Despite what everyone was calling a much lower than expected number of voters in yesterday’s parliamentary election, Afghanistan’s Independent Election Commission reported a 40% turnout, claiming 3.6 million votes were cast out of 9.2 million eligible voters.
Which immediately raised some eyebrows, because the IEC claimed 11.4 million eligible voters in last year’s vote, and their website insists they have registered 16.7 million voters.
The official explanation for this was that “security concerns” had forced roughly one in five polling places across the nation to not even open, and that IEC deducted the 2.2 million “eligible” voters who weren’t even theoretically able to cast their votes.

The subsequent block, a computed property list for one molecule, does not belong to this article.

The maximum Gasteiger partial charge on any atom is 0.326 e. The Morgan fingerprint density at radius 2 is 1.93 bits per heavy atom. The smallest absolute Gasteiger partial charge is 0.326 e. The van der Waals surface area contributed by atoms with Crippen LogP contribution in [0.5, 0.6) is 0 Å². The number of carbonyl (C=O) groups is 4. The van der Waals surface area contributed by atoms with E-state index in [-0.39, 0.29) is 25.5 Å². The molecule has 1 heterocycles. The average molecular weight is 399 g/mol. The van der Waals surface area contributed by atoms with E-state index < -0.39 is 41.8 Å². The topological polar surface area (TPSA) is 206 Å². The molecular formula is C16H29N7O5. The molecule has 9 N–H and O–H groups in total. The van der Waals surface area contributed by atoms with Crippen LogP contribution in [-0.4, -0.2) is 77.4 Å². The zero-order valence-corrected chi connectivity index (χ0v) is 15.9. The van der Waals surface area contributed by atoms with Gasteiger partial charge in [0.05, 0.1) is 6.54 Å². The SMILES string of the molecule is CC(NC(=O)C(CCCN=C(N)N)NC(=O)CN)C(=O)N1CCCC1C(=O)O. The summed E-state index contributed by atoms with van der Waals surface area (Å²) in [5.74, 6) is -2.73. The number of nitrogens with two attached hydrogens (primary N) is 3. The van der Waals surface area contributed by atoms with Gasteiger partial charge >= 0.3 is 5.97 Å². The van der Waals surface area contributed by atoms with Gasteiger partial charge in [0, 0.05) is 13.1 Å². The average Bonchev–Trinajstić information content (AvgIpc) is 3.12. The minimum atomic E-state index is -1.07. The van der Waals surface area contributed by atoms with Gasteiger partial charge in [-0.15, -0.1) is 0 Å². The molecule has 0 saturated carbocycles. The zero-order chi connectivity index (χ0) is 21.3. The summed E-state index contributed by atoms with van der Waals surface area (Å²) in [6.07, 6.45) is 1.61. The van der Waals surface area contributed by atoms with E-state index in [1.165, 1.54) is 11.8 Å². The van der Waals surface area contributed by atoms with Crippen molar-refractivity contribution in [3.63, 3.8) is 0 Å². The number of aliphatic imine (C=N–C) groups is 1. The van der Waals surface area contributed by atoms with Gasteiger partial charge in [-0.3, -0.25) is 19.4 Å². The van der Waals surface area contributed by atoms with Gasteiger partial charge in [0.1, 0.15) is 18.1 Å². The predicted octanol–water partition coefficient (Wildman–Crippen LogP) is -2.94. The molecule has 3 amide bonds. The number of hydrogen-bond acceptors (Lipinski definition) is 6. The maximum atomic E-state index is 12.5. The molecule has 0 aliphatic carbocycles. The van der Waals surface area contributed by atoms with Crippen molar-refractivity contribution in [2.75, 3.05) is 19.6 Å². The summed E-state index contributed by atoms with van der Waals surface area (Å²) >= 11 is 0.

Which might sound reasonable, but the exact same problem was true last year, when large numbers of polling sites didn’t open. Yet the IEC turnout in that election was based on the 11.4 million number, not the 9.2 million. And at that time it was justified because 15.6 million were registered at the time, but millions of them weren’t able to vote because of security problems.
Which means IEC is actually compounding its “unable to vote” numbers in each election, artificially reducing the eligible voter numbers in an effort to make the turnout ratings look less abysmal than they really are.
In a pre-vote poll nearly 70% were said to be planning to vote, yet even the 40% official count seems an extreme overestimation. The threat of violence was likely a part of this low turnout, but the even bigger issue seems to be that large numbers of potential voters believed that the election was going to be rigged all along.
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